There was no excuse to do otherwise. ... That's what a real sports fan does.Uh-huh. And yet, "the only way" the Globe columnist, who did not have to get up early on Monday, was able to get through that "weird and wonderful" game -- a tension-packed marathon that the players "instinctively knew ... they would be referencing the rest of their lives" and one we "are going to remember, not just for the rest of this year, but for decades" -- was to "multitask".
I love baseball more than most people, but I need something to help me get through a televised game.So Ryan hung out at Baseball Prospectus, thumbed through the entire Sunday editions of the Globe and New York Times, and read parts of four magazines: Vanity Fair, and SLAM, and two issues of The Atlantic.
All without missing anything going on down there at The Trop. Thank God for replay? Well, of course!Could someone ask Ryan what half-dozen magazines he read while hanging in there during Games 4 and 5 of the 2004 ALCS?
The truth is I did see it all. ... Yup, I hung in there.
Is a complete inability to focus on a scoreless baseball game that stretches into the 16th inning -- with superb pitching, "sure-bet" rallies that fizzled, a remarkable number of warning track catches -- really something to be proud of?
Darnell McDonald: "That's Pedey. That's our engine, our little motor. That's what keeps us going."
Francona: "I've said it a million times ... just stand out of his way and let him play."
Nick Cafardo, Globe: "The littlest guy has the biggest heart."
Callahan tells us that after "a great deal of painstaking analysis and evaluation — I watched, like, almost every inning this season", he knows that "Reddick is better". Reddick has a high-- ... oh wait, Callahan first needs to insult people who like stuff about baseball that he doesn't care for.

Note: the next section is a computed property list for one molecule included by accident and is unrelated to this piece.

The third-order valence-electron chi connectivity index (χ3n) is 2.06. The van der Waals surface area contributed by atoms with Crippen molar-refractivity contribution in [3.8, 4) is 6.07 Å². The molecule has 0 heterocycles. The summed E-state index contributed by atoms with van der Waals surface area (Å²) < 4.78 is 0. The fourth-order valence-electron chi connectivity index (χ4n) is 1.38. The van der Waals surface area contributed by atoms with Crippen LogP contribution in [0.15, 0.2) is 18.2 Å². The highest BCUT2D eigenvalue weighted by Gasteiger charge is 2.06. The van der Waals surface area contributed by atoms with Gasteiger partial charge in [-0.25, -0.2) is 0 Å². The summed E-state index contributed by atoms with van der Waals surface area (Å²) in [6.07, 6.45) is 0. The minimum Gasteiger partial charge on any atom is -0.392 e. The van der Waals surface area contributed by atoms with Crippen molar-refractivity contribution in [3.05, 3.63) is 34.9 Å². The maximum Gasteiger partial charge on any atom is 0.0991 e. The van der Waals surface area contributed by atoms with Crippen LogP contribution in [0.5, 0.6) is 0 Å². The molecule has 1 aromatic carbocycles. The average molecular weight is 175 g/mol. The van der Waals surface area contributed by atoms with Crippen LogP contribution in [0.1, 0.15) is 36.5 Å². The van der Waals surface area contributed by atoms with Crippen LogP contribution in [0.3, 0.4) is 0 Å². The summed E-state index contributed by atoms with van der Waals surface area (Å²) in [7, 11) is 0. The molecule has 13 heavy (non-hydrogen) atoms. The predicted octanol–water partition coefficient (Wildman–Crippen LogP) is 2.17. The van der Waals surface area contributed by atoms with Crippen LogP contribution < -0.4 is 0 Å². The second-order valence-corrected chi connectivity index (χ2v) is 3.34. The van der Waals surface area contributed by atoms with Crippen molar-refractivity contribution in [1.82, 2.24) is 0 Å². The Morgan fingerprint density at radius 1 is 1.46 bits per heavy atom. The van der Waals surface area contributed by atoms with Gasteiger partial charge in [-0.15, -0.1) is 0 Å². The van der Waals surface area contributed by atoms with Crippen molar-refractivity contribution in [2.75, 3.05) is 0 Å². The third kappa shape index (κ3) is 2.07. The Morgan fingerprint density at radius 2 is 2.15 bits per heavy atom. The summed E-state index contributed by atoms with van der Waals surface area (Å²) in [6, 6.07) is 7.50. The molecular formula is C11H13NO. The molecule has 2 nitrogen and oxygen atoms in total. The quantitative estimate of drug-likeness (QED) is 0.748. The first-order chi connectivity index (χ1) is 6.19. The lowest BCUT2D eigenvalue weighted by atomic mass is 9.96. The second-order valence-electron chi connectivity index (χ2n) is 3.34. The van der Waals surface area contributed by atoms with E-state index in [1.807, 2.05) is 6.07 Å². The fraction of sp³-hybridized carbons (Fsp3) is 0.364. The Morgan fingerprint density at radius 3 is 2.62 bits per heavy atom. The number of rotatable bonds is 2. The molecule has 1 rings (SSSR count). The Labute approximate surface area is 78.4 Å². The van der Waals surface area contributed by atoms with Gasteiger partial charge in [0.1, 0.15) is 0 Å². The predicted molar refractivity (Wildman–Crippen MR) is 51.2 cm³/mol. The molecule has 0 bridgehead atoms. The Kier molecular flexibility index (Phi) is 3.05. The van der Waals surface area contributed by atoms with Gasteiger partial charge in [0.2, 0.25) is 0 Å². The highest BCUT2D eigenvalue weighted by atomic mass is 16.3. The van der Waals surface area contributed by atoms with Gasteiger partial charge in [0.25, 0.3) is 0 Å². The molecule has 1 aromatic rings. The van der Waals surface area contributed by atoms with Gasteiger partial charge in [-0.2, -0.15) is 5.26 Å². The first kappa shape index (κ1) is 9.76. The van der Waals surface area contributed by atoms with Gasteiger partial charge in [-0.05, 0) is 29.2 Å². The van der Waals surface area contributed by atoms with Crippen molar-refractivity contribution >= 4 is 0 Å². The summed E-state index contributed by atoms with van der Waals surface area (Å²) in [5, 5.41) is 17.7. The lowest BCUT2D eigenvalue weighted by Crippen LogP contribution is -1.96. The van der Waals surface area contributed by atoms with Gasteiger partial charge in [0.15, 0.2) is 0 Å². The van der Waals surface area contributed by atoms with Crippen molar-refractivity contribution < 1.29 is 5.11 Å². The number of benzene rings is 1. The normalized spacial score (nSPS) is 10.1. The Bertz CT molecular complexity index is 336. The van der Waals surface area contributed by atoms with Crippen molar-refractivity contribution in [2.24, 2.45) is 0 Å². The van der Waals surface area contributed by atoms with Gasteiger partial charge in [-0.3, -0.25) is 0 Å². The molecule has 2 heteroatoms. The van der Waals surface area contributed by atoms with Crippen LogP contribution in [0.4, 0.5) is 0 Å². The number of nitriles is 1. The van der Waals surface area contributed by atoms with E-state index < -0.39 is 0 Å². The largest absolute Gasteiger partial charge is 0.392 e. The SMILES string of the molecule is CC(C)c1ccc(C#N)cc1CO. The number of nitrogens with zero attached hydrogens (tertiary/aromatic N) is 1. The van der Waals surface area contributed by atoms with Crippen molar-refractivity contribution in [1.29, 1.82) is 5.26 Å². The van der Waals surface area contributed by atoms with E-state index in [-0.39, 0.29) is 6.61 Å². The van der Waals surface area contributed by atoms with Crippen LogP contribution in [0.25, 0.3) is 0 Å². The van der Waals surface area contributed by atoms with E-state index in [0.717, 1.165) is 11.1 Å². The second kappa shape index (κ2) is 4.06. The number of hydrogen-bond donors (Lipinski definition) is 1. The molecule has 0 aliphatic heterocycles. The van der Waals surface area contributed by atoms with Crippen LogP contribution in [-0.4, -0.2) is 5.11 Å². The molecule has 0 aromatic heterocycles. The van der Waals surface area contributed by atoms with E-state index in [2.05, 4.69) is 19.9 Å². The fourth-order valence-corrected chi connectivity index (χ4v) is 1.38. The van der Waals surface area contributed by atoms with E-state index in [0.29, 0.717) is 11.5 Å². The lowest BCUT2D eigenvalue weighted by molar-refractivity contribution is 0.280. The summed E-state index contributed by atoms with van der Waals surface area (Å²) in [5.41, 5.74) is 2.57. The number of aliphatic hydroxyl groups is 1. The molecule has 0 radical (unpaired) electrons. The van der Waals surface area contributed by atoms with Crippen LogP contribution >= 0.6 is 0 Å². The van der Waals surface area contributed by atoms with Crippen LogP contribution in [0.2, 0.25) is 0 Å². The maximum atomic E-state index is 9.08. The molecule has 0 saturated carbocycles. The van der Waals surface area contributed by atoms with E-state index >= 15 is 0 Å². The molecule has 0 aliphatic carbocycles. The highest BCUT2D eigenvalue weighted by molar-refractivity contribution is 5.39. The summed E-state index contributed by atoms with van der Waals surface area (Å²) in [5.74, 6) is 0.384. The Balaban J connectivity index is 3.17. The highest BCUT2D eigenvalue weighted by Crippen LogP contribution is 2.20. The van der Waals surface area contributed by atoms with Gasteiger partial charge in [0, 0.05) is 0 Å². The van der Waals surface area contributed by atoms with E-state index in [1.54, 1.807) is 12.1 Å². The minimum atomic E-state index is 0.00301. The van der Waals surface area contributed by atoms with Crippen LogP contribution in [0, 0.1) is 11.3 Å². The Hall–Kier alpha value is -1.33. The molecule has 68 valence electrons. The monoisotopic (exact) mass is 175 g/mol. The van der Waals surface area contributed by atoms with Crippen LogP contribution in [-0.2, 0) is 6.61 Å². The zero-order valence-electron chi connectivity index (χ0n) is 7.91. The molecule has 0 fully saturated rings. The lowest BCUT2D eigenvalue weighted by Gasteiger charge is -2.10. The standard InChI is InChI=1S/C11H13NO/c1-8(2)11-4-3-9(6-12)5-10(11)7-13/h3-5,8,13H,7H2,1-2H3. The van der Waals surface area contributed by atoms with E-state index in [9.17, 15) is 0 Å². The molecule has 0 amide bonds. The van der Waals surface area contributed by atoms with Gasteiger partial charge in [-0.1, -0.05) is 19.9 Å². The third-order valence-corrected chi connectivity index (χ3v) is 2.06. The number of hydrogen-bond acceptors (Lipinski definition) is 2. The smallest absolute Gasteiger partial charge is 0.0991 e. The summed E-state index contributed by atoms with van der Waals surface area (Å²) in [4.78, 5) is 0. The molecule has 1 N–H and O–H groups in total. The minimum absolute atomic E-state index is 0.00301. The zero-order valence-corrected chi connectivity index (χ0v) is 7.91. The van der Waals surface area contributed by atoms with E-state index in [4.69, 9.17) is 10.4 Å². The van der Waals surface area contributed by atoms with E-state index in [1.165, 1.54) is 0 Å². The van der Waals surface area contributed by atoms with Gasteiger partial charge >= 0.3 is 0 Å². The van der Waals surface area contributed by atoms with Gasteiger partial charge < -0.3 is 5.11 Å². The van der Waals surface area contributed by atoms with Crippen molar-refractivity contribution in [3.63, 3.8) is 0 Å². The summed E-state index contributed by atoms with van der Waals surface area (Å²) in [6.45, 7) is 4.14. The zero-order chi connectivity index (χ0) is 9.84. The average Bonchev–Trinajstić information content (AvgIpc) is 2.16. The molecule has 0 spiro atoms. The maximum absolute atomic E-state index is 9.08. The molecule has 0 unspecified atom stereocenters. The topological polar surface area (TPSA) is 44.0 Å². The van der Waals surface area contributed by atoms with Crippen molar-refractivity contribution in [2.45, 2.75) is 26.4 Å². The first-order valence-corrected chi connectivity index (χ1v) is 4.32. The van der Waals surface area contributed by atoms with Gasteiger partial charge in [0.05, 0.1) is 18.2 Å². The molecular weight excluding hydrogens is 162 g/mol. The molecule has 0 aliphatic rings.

Jump back, Bill James. I haven't checked his VORP yet, but I have seen Reddick's speed and power and effort and energy."Effort" and "energy" ... yes, those are good things. They are right up there with "caring", "intensity", and "wearing a dirty cap".
Reddick's OBP is .402, bunched in with Adrian Gonzlaez (.404), Kevin Youkilis (.403), and Dustin Pedroia (.401).
If he had enough at-bats to qualify ... he'd be leading the league in hitting [.347]. You can say it's a small sample, but here's an idea: Make it bigger. See what happens. ... The good news for Drew is that he's just outside the top 10 in OBP. The bad news: It's the top 10 on his team. He's 11th. One spot behind Jason Varitek. ... Might as well give him his money and let him go. ...I don't agree that the Red Sox should dump Drew ASAP, but there is next to no reason to keep him in the starting lineup. Like the Sox did with Jed Lowrie earlier this year, put Reddick in there until he shows that he doesn't deserve it. And Gerry, maybe you want to bookmark this (3rd column from the right)?
VORP (Value Over Replacement Player: The number of runs contributed beyond what a replacement-level player at the same position would contribute if given the same percentage of team plate appearances.)
Red Sox Outfielders Ellsbury 37.7 Reddick 12.6 Crawford 5.7 Drew 1.9 McDonald -2.3 Cameron -6/4
Carl Crawford's left hamstring was tested when he scored form first base on Darnell McDonald's eighth-inning triple last night. "That pretty much tested everything. I feel good."
Clay Buchholz played catch from 120 feet and could throw off a mound later this week. ... Franklin Morales has pitched 6.1 scoreless innings in his last eight games. The lefty has allowed only one hit.